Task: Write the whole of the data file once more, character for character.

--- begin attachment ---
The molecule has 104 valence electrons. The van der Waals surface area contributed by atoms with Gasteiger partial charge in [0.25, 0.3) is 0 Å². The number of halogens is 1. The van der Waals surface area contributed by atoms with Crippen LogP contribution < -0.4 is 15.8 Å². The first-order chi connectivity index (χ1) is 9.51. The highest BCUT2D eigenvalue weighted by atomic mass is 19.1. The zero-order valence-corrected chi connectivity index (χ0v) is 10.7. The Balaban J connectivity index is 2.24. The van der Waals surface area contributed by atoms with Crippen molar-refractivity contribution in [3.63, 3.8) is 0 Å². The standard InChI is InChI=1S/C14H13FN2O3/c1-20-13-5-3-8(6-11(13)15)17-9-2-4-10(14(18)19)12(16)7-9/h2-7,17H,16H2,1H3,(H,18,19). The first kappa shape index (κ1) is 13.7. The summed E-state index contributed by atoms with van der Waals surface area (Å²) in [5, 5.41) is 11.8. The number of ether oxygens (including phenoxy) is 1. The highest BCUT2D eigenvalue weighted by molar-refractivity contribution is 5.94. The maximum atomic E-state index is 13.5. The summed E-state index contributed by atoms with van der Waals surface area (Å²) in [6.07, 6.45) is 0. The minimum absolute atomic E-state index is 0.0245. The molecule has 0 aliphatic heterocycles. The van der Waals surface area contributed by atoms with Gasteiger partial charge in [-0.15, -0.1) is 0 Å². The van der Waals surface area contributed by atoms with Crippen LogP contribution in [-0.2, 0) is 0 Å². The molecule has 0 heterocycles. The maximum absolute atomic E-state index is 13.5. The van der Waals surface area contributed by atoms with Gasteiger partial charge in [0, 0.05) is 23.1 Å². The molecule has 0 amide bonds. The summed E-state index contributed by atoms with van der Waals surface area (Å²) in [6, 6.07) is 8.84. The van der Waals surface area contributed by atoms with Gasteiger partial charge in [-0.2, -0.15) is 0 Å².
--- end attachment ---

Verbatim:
The molecule has 104 valence electrons. The van der Waals surface area contributed by atoms with Gasteiger partial charge in [0.25, 0.3) is 0 Å². The number of halogens is 1. The van der Waals surface area contributed by atoms with Crippen LogP contribution < -0.4 is 15.8 Å². The first-order chi connectivity index (χ1) is 9.51. The highest BCUT2D eigenvalue weighted by atomic mass is 19.1. The zero-order valence-corrected chi connectivity index (χ0v) is 10.7. The Balaban J connectivity index is 2.24. The van der Waals surface area contributed by atoms with Crippen molar-refractivity contribution in [3.63, 3.8) is 0 Å². The standard InChI is InChI=1S/C14H13FN2O3/c1-20-13-5-3-8(6-11(13)15)17-9-2-4-10(14(18)19)12(16)7-9/h2-7,17H,16H2,1H3,(H,18,19). The first kappa shape index (κ1) is 13.7. The summed E-state index contributed by atoms with van der Waals surface area (Å²) in [5, 5.41) is 11.8. The number of ether oxygens (including phenoxy) is 1. The highest BCUT2D eigenvalue weighted by molar-refractivity contribution is 5.94. The maximum atomic E-state index is 13.5. The summed E-state index contributed by atoms with van der Waals surface area (Å²) in [6.07, 6.45) is 0. The minimum absolute atomic E-state index is 0.0245. The molecule has 0 aliphatic heterocycles. The van der Waals surface area contributed by atoms with Gasteiger partial charge in [-0.15, -0.1) is 0 Å². The van der Waals surface area contributed by atoms with Crippen LogP contribution in [-0.2, 0) is 0 Å². The molecule has 0 heterocycles. The maximum absolute atomic E-state index is 13.5. The van der Waals surface area contributed by atoms with Gasteiger partial charge in [0, 0.05) is 23.1 Å². The molecule has 0 amide bonds. The summed E-state index contributed by atoms with van der Waals surface area (Å²) in [6, 6.07) is 8.84. The van der Waals surface area contributed by atoms with Gasteiger partial charge in [-0.2, -0.15) is 0 Å².